Jump to Questions

This topic is adapted from the Bible Project YouTube channel. This is part 3 in the How to Read the Bible series.

40-Day Bible Reading Plan
Click here to subscribe to the 40-Day Bible reading plan and have the daily reading sent directly to you.

The Bible contains many different books telling many smaller stories that all tie together into one larger story. These smaller stories are written in different “literary genres.” Some are narratives, others or poems and songs, others are letters or firsthand accounts. They’re all literature, but they communicate in different ways.

[Related: Top 5 Verses Christians Take Out of Context]

Literary Styles and Genres in the Bible

In the Bible, understanding literary genres or literary styles is key to interpreting what you’re reading. You’ll miss out on a lot, or even draw incorrect conclusions if you treat a poem like a narrative or vice versa!

[Related: Jesus and Fake News]

What are the main types of literature in the Bible? Narrative – stories – makes up 43% of the Bible. Poetry – poems, psalms, and songs – makes up 33% of the Bible. Prose discourse – letters, accounts, and dialogues between people – makes up 23% of the Bible.

Narratives

Narrative makes up half the Bible, and this makes sense because it is the most common form of communication. Stories train us to make sense of the seemingly random events that happen in life. By assembling these seemingly random events into a sequence, we are able to see the meaning and purpose of the events and realize that they aren’t random at all.

Good stories always have characters who want something. These characters allow the author to explore questions such as “Who are we?” and “What does life mean?”

Good stories always involve some kind of conflict, like in our own lives. It forces us to consider the challenges we ourselves face: why is there so much pain and disappointment in the world? And what will we do about it? Stories usually end with a resolution that gives us hope for our own stories.

While the stories and characters can get us thinking about important questions, we should be careful about assuming that because they are in the Bible, we should be like them. Most of the Bible’s people are deeply flawed and even commit evil acts. Just because these acts are portrayed doesn’t mean we’re being told to go and do the same things they did!

[Related: Plot in Biblical Narrative | How to Read the Bible #5]

Poetry/Wisdom

Poems and wisdom literature are often hard to understand because they speak through dense, creative language. Add to this that the Bible was originally written in Hebrew, Aramaic, and Greek, and you’ve got a recipe for confusion for modern readers!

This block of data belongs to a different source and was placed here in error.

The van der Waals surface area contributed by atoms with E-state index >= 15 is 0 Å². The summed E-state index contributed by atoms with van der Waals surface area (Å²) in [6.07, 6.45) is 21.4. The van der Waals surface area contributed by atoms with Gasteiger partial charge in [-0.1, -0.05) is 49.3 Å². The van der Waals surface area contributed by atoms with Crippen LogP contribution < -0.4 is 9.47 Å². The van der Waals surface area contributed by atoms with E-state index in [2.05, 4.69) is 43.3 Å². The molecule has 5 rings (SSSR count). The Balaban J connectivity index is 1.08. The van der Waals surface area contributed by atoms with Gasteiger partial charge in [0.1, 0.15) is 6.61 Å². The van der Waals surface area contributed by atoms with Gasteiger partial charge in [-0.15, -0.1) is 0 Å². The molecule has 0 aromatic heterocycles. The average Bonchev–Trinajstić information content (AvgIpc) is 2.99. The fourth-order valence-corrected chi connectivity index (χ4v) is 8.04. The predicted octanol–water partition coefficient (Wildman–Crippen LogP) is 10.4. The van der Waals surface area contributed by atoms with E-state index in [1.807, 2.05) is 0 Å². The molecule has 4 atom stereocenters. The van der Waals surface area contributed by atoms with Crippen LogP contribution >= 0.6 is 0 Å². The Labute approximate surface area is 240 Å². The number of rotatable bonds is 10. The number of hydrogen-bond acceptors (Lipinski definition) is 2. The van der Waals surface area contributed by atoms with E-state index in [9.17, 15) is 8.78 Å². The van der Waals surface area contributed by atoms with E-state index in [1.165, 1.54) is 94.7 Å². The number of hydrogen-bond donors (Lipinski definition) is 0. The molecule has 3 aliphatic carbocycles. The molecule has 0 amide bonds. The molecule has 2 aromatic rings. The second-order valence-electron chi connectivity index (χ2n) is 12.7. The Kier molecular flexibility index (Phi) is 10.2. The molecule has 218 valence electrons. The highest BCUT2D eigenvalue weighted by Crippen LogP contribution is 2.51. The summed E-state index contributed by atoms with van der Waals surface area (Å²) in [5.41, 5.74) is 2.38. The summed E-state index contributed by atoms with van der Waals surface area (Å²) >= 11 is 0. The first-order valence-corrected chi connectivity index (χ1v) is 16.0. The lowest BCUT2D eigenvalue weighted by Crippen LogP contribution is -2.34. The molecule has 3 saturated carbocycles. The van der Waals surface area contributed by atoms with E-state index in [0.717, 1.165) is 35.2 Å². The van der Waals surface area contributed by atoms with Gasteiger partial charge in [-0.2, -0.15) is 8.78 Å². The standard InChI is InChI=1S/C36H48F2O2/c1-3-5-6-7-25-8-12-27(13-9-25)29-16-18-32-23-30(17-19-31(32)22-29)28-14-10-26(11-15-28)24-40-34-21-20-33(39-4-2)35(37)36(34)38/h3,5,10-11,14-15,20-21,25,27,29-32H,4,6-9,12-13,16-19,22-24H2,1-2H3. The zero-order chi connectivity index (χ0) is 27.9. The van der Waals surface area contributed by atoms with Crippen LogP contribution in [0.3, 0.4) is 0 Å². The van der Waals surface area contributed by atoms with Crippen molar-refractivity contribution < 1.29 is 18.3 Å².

In life, we tend to think in familiar, well-worn paths. This is why bad habits or addictions can be so hard to break. We do the same thing daily, weekly, or yearly – unless something shakes us out of our pattern. Good poetry forces us off the familiar path into new territory.

Poetry/wisdom literature in the Bible falls into three main categories: poems/songs (Psalms, Song of Solomon, the Magnifacat in Luke 1), wisdom (Proverbs, Ecclesiastes, Job), and prophetic (Isaiah, Jeremiah, and other Hebrew prophets). All of these sub-genres have different tones and goals. Though they all use metaphors and creative language, prophetic judgment poetry and a song of worship are quite different.

[Related Series: Old Testament Wisdom and Poetry]

Prose Discourse

These are speeches, letters, or essays that form an argument requiring a logical response from the audience. This literature is found in the Law of Moses (“torah”), the wisdom literature, and the letters written by the Apostles, like Peter, Paul, and John.

[Related: The Books Paul Wrote]

These are persuasive arguments or “if…then” statements. The writer wants the audience to come to conclusion and make a decision on that basis.

Literary Styles in Biblical Books

Most books of the Bible, especially the longer ones, don’t have just one literary style or genre. Instead, they have a primary literary style that has smaller sections of different styles embedded within it. For example, the Gospel of Luke is primarily a narrative account of Jesus’s ministry, but it contains several songs (poems) early-on.

[Related: Should Christians Read Fantasy Fiction?]

In order to best understand the Bible, we need to be familiar with each literary type and how it works. This will guide us to understand what questions to ask while reading and what to pay attention to.

Written content for this topic by Daniel Martin.

Discussion Questions:

  1. Watch the video together or invite someone to summarize the topic.
  2. What is your initial reaction to this video? Do you disagree with any of it? What jumped out at you?
  3. Think of things like satire websites or “fake news.” Why is it important to understand context when you are reading, hearing, or seeing something? Share an example or story if you have one.
  4. Give an example of how context helped you understand a confusing Bible passage, or how context changed a view you previously held.
  5. Think about books, movies, TV, news accounts, or simply talking about recent events in your life with a friend. Why do you think stories are so common across cultures?
  6. What’s a story you love? Why? What does this story illustrate about the power stories can have in our lives?
  7. “In life, we tend to think in familiar, well-worn paths.” Explain how you’ve seen this to be true in your own life. How have you seen people break out of vicious cycles or pointless ruts?
  8. How can the Bible’s different types of literature and genres reach all of us right where we are?
  9. Write a personal action step based on this conversation.

Ministry Tools: